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DataTALKS Explained: Tallahassee-Leon County Graduate Retention

04/08/2021

Dan Lucas, Division Coordinator

Tallahassee’s universities have a constant flow of incoming students and outgoing graduates. Florida State University and Florida A&M University together account for around 80% of the 65,000 students enrolled in higher education in Leon County. According to data from the Board of Governors of the State University System of Florida, about 13% of incoming FSU and FAMU students typically are from the Tallahassee metro area (Leon County, 12%; Gadsden, Jefferson, Wakulla counties, 1%), 68% are from another Florida county outside our metro area, 13% come from another US state, and around 6% are from outside the US.

What do people mean exactly when they talk about “Graduate Retention”? Does it only apply to those who stay in town after graduation, for whatever reason? How long does a graduate need to stay after graduation to qualify as “retained”?

Data from the Florida Department of Education’s Florida Education Training and Placement Information Program (FETPIP) helps inform what’s going on with recent graduates. Established pursuant to §1008.39, F.S., FETPIP helps State universities review academic programs for performance-based budgeting and federal/state accountability by collecting the employment and institutional records of recent graduates. The information collected by FETPIP is not a survey response, but cohort tracking limited to graduates employed within Florida (excluding self-employed, very small employers, and federal employees), which yields higher quality data than surveys while protecting individual privacy.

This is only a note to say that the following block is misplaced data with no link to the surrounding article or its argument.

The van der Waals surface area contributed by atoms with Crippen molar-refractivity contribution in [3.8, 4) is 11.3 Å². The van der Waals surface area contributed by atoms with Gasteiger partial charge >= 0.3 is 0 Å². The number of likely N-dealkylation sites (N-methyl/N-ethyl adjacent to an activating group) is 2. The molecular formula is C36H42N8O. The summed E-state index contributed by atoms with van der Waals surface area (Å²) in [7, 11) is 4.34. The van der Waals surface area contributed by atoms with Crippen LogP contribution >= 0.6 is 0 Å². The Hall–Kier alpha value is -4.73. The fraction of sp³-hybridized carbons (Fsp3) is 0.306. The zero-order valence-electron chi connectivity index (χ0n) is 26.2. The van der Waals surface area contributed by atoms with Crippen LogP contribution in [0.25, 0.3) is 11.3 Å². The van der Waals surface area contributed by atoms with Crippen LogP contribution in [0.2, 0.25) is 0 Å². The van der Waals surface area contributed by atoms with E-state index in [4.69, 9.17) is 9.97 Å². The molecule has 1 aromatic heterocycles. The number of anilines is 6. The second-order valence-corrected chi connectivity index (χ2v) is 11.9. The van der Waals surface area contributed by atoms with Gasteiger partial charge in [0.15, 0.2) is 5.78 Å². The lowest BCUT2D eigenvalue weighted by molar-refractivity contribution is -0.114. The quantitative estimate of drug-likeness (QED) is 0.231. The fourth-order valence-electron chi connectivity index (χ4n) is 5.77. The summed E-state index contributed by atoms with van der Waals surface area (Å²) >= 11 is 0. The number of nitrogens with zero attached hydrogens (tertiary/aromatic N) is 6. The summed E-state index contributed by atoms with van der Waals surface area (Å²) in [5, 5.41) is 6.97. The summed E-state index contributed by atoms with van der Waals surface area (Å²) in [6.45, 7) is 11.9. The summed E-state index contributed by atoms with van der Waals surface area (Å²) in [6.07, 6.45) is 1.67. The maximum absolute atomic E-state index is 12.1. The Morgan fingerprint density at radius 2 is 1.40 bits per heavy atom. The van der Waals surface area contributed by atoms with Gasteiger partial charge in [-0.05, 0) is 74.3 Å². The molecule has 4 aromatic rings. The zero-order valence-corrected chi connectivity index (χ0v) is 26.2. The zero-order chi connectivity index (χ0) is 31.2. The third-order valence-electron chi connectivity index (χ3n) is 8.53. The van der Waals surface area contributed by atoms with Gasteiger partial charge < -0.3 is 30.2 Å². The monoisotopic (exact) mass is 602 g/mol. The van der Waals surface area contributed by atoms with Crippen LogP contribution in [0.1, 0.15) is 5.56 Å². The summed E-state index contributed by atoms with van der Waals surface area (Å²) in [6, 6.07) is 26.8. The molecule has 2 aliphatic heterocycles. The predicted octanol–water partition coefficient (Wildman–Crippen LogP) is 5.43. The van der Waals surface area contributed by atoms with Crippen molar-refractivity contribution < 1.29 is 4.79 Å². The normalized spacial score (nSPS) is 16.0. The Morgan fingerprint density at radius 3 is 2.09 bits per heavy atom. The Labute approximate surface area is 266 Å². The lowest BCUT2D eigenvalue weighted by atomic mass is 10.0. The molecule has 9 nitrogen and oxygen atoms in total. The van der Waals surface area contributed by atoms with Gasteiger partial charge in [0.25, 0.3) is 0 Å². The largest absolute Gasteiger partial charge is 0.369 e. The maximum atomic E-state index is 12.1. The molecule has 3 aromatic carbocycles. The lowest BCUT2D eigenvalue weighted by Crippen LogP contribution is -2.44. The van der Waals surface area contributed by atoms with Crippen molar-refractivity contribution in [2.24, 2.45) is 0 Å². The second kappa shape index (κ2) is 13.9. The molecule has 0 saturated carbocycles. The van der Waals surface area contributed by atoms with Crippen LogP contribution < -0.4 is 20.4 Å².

Each academic year, FETPIP records indicate around 13,000 students complete degrees at FSU and FAMU. By the next fall after graduation, on average around 15% of them are found employed in Leon County, with 11-12% full-time employed. The proportion of outgoing graduates found full-time employment in Leon County the following year is about the same as the proportion of incoming university students from Leon County—about 12%.

Higher education enrollment is driven by State, national, and international recruitment rather than by local labor market needs. The number of graduates, and the skills they graduate with, may not necessarily match the needs of Tallahassee’s labor market. The Tallahassee metro area attracts most of its university students from all over the state, country, and world, and after several years, exports most of those graduates back to the Florida, US, and international labor markets. The 12% retention equilibrium for Leon County is a swirling eddy in this steady flow of students. It generates continuous renewal of the local workforce and has been consistent with the tempo of growth in the local labor force and employment.

For more information on student retention in Tallahassee-Leon County, check out the DataTALKS video on the OEV’s YouTube: https://youtu.be/wbSB-ODbNY4.

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